LETTER: ‘Grand schemes’ are not the answer

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The A27 plans for Arundel risk scarring the landscape. It seems that the Department for Transport (DfT) is in a headlong, crazed rush to scar landscape with a new motorway thinking that this will solve economic problems.

But will it? If they get their way this beautiful valley will be marred for ever.

In 2013 the Government announced its plans for the biggest ever ‘upgrade’ of the strategic national roads network, including the tripling of annual investment on Highways Agency major roads rising to £3 billion in less than six years!

The Government proposed multi-billions of pounds increase in expenditure is being made when, in other areas, they are saying major cuts are required to balance the books. Cuts mean not repairing pot-holes, putting up rail fares and cutting bus services! With this sort of chaotic financial planning the country will never get its national debt down!

Improvements in road transport in West Sussex are needed as are improvements in the railways and bus transport. But it seems that George Osborne, the Chancellor of the Exchequer, is just throwing money at the ‘problem’ without thinking whether or not it will actually solve it. For some crazy reason the government has embarked on a ‘quick fix’ solution for the A27 road issues.

The DfT road studies are not using evidence-based decision-making. The way the current reports are written by the government’s consultants looks like a decision has already been made! The Chancellor was expected to announce yesterday (December 3) in his autumn statement the allocations of monies.

Maybe the Chancellor is in a hurry to put forward new road plans which he thinks will be vote winners. However, really solving the problem requires an integrated transport plan and not just slapping a motorway down cutting through our ever diminishing beautiful countryside.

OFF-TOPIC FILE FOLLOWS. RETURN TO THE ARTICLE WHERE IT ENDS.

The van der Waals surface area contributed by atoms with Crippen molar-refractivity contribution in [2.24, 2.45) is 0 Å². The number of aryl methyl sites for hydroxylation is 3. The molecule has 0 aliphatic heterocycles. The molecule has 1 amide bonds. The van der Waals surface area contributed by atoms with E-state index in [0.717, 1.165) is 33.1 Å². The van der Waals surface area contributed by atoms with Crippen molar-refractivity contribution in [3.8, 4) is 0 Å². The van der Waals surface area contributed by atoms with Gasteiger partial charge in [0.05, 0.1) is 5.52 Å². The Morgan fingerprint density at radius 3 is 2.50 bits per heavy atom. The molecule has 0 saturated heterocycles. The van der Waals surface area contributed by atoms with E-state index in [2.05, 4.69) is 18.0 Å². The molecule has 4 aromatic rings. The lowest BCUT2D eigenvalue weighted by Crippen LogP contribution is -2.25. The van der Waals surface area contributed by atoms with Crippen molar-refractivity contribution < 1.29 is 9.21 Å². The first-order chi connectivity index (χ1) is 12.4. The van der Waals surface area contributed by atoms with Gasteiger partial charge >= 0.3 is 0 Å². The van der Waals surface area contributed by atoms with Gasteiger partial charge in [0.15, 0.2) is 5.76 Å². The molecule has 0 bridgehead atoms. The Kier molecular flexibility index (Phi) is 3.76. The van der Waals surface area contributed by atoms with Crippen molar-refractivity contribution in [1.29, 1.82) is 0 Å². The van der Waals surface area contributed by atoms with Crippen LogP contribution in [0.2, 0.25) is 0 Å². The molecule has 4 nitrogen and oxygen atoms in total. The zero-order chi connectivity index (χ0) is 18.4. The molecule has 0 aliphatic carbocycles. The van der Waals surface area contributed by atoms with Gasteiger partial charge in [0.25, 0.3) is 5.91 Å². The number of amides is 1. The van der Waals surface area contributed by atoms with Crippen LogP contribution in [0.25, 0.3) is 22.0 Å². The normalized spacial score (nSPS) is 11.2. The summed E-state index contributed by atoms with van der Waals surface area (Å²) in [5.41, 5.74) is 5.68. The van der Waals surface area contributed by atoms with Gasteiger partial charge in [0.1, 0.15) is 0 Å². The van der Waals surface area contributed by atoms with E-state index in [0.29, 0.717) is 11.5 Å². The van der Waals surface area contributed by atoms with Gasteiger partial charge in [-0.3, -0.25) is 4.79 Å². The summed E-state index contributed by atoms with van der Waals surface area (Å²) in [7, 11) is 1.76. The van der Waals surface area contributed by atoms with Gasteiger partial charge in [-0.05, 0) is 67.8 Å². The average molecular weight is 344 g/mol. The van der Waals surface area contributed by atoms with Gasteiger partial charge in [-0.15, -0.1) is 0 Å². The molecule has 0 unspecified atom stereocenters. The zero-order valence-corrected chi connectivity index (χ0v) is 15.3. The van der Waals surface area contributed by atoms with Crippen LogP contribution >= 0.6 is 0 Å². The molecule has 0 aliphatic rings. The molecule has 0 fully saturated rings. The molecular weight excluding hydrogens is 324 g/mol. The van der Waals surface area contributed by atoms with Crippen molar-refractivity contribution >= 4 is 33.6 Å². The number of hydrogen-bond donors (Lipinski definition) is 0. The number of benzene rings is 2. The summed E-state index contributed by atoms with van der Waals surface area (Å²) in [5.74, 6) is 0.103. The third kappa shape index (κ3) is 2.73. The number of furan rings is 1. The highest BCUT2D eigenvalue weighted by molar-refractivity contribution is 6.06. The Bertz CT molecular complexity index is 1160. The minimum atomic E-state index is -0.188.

A multimode transport study (road, rail and public transport etc) was carried out in 2002. This was never implemented, probably because the recession came along in 2007/8. If the present government, when they came to power in 2010, had taken this study on board we could already be seeing some sensible road, rail and bus improvements all along the south coast.

The government seem to like ‘grand schemes’ which hit the headlines; when in reality it is detailed research, consultative planning that brings real benefits; not so glamorous but is more likely to solve our problem. We need improved: road junctions; access to railway stations; foot/cycle infrastructure; south coast rail and bus services.

Spending billions on motorways isn’t necessarily the solution. We ask those who are driving hard for motorways to think again. Be careful what you ask for, new roads create new traffic!

The government’s consultation meetings so far have been by invitation only and they haven’t handed out much information. For instance the various dual carriageway options around Arundel are not documented on any public document. Those who did get to some of the meetings had to sketch down what the consultants showed on their presentations.

Routes A and B are the most devastating for the countryside. Route C connects the western dual carriageway directly to the current A27 and includes improvements. For details of the routes please ask the minister as the government didn’t give out any information at the meetings.

Everyone needs to ask the government to consult the local people now and not after decisions have been reached when you can only choose option A or B with both being disastrous to the countryside and local communities.

The public should make their voice heard by writing to their MPs and the Minister responsible John Hayes MP john.hayes@dft.gov.uk and George Osborne MP public.enquiries@hm-treasury.gov.uk

VIC IENT

Campaign for the Protection of Rural England (Sussex), Verralls Walk, Lewes